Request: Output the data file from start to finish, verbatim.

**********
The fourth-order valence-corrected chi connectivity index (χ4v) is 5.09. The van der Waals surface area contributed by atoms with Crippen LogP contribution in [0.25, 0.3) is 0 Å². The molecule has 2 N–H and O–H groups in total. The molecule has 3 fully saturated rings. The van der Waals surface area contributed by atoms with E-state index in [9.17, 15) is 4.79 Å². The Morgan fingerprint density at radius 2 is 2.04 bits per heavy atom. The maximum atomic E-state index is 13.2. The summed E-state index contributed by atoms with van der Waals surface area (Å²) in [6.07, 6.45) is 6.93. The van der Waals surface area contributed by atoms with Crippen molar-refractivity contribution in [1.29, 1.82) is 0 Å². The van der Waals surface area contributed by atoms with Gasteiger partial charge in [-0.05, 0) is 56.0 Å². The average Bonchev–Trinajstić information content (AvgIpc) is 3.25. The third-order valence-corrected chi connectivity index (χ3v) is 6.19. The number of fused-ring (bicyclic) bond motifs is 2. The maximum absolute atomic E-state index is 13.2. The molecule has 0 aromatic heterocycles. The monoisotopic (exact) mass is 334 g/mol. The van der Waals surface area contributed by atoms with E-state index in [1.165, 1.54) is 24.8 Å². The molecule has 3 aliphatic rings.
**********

The fourth-order valence-corrected chi connectivity index (χ4v) is 5.09. The van der Waals surface area contributed by atoms with Crippen LogP contribution in [0.25, 0.3) is 0 Å². The molecule has 2 N–H and O–H groups in total. The molecule has 3 fully saturated rings. The van der Waals surface area contributed by atoms with E-state index in [9.17, 15) is 4.79 Å². The Morgan fingerprint density at radius 2 is 2.04 bits per heavy atom. The maximum atomic E-state index is 13.2. The summed E-state index contributed by atoms with van der Waals surface area (Å²) in [6.07, 6.45) is 6.93. The van der Waals surface area contributed by atoms with Crippen molar-refractivity contribution in [1.29, 1.82) is 0 Å². The van der Waals surface area contributed by atoms with Gasteiger partial charge in [-0.05, 0) is 56.0 Å². The average Bonchev–Trinajstić information content (AvgIpc) is 3.25. The third-order valence-corrected chi connectivity index (χ3v) is 6.19. The number of fused-ring (bicyclic) bond motifs is 2. The maximum absolute atomic E-state index is 13.2. The molecule has 0 aromatic heterocycles. The monoisotopic (exact) mass is 334 g/mol. The van der Waals surface area contributed by atoms with E-state index in [1.165, 1.54) is 24.8 Å². The molecule has 3 aliphatic rings.